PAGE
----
Chapter no 13

The Final Gambit (The Inheritance Games, 3)

texted Grayson and Xander. When they met us in the circular library, Eve was with them. Wordlessly, I held up the disk. Hesitantly, Eve took it from me, and the room went silent.

“How much did you say it was worth?” she asked, her voice a jagged whisper.

I shook my head. “We don’t know, not exactly—but a lot.” It was another four or five seconds before Eve reluctantly handed the disk back to me.

“There was a message?” Grayson asked, and I passed the paper over. “They didn’t demand a ransom,” he noted, his voice almost too calm.

My chest burned like I’d been holding a breath for far too long, even though I hadn’t. “No,” I said. “They didn’t.” The day before, I’d come up with three motives for kidnapping. The kidnapper wanted something from Toby. The kidnapper wanted to use Toby as leverage.

Or the kidnapper wanted to hurt him.

One of those options seemed much more likely now.

Xander craned his neck over Grayson’s shoulder to get a closer look at the note. He decoded the message as quickly as Jameson had. “Revenge themed. Cheery.”

“Revenge for what?” Eve asked desperately.

The obvious answer had occurred to me the moment I’d decoded the message, and it hit me again now with the force of a shovel swung at my gut. “Hawthorne Island,” I said. “The fire.”

More than two decades earlier, Toby had been a

reckless, out-of-control teenager. The fire that the world presumed had taken his life had also taken the lives of three other young people. David Golding. Colin Anders Wright. Kaylie Rooney.

“Three victims.” Jameson began circling the room like a panther on the prowl. “Three families. How many suspects does that give us in total?”

Eve moved, too, toward Grayson. “What fire?”

Xander popped between them. “The one that Toby accidentally-but-kind-of-on-purpose set. It’s a long, tragic story involving daddy issues, inebriated teenagers, premeditated arson, and a freak lightning strike.”

“Three victims.” I repeated what Jameson had said, but my eyes went to Grayson’s. “Three families.”

“One yours,” Grayson replied. “And one mine.”

My mom’s sister had died in the fire on Hawthorne Island. Billionaire Tobias Hawthorne had saved his own family’s reputation by pinning the blame for the fire on her. Kaylie Rooney’s family—my mom’s family—was full of criminals. The violent kind.

The kind who hated Hawthornes.

I turned and walked toward the door, my stomach heavy. “I have to make a call.”

Out in one of Hawthorne House’s massive, winding corridors, I dialed a number that I had only called once before and tried to ignore the memory that threatened to overwhelm me.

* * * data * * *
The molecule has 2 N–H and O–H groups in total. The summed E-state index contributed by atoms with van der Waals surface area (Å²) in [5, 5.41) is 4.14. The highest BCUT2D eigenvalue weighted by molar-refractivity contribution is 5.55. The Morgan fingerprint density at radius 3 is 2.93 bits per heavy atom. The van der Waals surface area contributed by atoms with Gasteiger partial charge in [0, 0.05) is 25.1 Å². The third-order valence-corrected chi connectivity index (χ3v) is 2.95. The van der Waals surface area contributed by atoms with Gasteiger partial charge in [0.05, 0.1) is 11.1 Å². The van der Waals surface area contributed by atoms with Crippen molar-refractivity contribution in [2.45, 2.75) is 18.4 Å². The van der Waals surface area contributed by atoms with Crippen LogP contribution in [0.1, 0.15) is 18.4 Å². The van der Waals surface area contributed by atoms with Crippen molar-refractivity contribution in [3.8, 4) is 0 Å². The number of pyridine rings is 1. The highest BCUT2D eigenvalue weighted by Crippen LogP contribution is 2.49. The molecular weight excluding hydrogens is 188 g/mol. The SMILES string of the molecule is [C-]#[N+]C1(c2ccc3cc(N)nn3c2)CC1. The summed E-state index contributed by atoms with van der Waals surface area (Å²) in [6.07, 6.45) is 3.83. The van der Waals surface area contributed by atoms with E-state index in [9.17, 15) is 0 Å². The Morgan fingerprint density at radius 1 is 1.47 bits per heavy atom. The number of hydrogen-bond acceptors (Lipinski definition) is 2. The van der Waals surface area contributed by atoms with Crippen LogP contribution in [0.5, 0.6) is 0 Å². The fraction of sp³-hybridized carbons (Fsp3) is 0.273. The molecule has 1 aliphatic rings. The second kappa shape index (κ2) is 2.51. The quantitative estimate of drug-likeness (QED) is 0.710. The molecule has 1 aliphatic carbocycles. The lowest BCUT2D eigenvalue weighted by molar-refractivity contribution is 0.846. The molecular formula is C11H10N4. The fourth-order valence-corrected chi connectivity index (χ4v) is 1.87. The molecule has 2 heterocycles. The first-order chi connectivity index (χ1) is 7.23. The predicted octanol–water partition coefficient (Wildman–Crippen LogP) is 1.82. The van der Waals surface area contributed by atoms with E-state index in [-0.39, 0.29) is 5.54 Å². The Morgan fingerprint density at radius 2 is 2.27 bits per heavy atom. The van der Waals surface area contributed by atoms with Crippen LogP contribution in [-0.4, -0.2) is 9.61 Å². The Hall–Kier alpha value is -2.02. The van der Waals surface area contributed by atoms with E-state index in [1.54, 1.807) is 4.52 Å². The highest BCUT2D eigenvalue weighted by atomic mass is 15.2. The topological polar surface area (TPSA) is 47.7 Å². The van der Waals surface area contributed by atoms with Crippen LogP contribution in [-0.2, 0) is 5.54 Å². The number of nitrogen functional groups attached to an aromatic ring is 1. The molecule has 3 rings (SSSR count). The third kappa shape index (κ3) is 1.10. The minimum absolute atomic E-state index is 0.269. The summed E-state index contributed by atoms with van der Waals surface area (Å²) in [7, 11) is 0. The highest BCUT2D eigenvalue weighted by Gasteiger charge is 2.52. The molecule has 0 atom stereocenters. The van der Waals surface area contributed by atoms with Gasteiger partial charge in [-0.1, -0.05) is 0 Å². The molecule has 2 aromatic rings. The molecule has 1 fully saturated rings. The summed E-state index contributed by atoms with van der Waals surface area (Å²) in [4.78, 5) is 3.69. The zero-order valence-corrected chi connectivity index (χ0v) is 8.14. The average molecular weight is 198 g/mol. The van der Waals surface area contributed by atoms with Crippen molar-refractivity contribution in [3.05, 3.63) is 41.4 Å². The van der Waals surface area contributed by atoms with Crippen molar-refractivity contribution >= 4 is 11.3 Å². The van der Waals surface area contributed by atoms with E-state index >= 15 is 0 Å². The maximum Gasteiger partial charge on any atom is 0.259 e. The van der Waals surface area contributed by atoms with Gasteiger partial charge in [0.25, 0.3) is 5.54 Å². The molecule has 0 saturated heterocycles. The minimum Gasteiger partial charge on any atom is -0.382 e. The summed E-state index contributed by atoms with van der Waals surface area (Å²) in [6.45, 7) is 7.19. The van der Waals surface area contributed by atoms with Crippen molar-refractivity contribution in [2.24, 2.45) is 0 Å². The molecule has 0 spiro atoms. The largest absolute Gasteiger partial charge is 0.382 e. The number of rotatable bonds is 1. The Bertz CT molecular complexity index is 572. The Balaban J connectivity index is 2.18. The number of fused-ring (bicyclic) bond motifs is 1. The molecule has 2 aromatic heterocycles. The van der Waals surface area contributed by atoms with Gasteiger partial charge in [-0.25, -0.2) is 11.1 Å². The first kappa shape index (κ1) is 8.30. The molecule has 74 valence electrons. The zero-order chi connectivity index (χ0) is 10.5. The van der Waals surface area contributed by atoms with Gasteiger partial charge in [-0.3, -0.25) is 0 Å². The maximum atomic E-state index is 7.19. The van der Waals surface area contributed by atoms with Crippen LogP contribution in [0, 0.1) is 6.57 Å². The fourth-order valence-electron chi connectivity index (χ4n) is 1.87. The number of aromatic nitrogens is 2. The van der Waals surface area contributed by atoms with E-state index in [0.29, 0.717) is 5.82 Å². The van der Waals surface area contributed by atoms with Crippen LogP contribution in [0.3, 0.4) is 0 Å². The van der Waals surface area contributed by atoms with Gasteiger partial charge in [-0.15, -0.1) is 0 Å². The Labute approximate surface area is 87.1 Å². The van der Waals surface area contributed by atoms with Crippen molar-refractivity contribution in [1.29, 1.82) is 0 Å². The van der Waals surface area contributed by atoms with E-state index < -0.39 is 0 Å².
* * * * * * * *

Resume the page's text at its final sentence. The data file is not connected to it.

If my worthless daughter had taught you the first damn

thing about this family, you wouldn’t dare have dialed my number. The woman who’d birthed and raised my mother wasn’t exactly the maternal type. If that little bitch hadn’t run, I would have put a bullet in her myself. The last time I’d called, I’d been told to forget my grandmother’s name and that, if I was lucky, she and the rest of the Rooney family would forget mine.

Yet there I was, calling again.

She picked up. “You think you’re untouchable?”

I took the greeting as evidence that she’d recognized my number, which meant that I didn’t need to say anything but “Do you have him?”

“Who the hell do you think you are?” Her rough, throaty voice lashed at me like a whip. “You really think I can’t get to you, Miss High and Mighty? You think you’re safe in that castle of yours?”

I’d been told that the Rooney family was small-time, that their power paled compared to that of the Hawthorne family—and the Hawthorne heiress. “I think that it would be a mistake to underestimate you.” I balled my left hand into a fist as my right hand’s grip on the phone went viselike. “Do. You. Have. Him.”

There was a long, calculating pause. “One of those pretty little Hawthorne grandsons?” she said. “Maybe I do—and maybe he won’t be quite so pretty when you get him back.”

Unless she was playing me, she’d just tipped her hand. I knew where the Hawthorne grandsons were. But if the Rooneys didn’t know that Toby was missing—if they didn’t know or believe that he was alive—I couldn’t afford to let on that she’d guessed wrong.

So I played along. “If you have Jameson, if you lay a finger on him—”

“Tell me, girl, what do they say happens if you lie down with dogs?”

I kept my voice flat. “You wake up with fleas.”

“Around here, we have a different saying.” Without warning, the other end of the line exploded into vicious barks and growls, five or six dogs at least. “They’re hungry, and they’re mean, and they have a taste for blood. You think about that before you call this number again.”

I hung up, or maybe she did. The Rooneys don’t have

Toby. I tried to concentrate on that.

“You okay there, kid?” Nash Hawthorne had a gentle manner and remarkable timing.

“I’m fine,” I said, the words a whisper.

Nash pulled me into his chest, his worn white T-shirt soft against my cheek.

“I’ve got a knife in my boot,” I mumbled into his shirt. “I’m an excellent shot. I know how to fight dirty.”

“You sure do, kid.” Nash stroked a hand over my hair. “You want to tell me what this is about?”

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